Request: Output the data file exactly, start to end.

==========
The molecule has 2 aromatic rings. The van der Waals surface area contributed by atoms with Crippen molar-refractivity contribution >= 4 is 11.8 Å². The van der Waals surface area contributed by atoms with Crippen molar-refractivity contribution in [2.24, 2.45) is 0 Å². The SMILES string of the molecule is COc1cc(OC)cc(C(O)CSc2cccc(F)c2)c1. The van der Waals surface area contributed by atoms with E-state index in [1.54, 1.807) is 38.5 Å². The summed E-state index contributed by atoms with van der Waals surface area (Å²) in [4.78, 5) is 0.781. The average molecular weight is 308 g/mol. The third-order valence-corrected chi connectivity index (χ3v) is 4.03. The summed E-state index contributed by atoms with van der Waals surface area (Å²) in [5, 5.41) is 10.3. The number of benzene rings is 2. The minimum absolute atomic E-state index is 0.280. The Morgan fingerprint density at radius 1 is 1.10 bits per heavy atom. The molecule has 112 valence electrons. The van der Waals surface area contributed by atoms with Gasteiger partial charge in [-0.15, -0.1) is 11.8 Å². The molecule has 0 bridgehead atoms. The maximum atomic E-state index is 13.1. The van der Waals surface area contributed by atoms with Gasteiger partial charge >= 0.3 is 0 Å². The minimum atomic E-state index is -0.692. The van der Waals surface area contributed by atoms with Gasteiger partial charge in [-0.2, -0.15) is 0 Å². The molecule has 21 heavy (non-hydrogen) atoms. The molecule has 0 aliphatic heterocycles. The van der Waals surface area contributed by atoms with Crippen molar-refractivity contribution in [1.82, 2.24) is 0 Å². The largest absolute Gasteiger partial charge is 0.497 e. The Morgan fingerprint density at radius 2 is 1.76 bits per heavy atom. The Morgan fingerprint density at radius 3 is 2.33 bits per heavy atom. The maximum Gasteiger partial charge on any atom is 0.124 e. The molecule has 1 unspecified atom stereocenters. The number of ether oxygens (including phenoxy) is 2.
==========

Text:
The molecule has 2 aromatic rings. The van der Waals surface area contributed by atoms with Crippen molar-refractivity contribution >= 4 is 11.8 Å². The van der Waals surface area contributed by atoms with Crippen molar-refractivity contribution in [2.24, 2.45) is 0 Å². The SMILES string of the molecule is COc1cc(OC)cc(C(O)CSc2cccc(F)c2)c1. The van der Waals surface area contributed by atoms with E-state index in [1.54, 1.807) is 38.5 Å². The summed E-state index contributed by atoms with van der Waals surface area (Å²) in [4.78, 5) is 0.781. The average molecular weight is 308 g/mol. The third-order valence-corrected chi connectivity index (χ3v) is 4.03. The summed E-state index contributed by atoms with van der Waals surface area (Å²) in [5, 5.41) is 10.3. The number of benzene rings is 2. The minimum absolute atomic E-state index is 0.280. The Morgan fingerprint density at radius 1 is 1.10 bits per heavy atom. The molecule has 112 valence electrons. The van der Waals surface area contributed by atoms with Gasteiger partial charge in [-0.15, -0.1) is 11.8 Å². The molecule has 0 bridgehead atoms. The maximum atomic E-state index is 13.1. The van der Waals surface area contributed by atoms with Gasteiger partial charge >= 0.3 is 0 Å². The minimum atomic E-state index is -0.692. The van der Waals surface area contributed by atoms with Gasteiger partial charge in [-0.2, -0.15) is 0 Å². The molecule has 21 heavy (non-hydrogen) atoms. The molecule has 0 aliphatic heterocycles. The van der Waals surface area contributed by atoms with Crippen molar-refractivity contribution in [1.82, 2.24) is 0 Å². The largest absolute Gasteiger partial charge is 0.497 e. The Morgan fingerprint density at radius 2 is 1.76 bits per heavy atom. The Morgan fingerprint density at radius 3 is 2.33 bits per heavy atom. The maximum Gasteiger partial charge on any atom is 0.124 e. The molecule has 1 unspecified atom stereocenters. The number of ether oxygens (including phenoxy) is 2.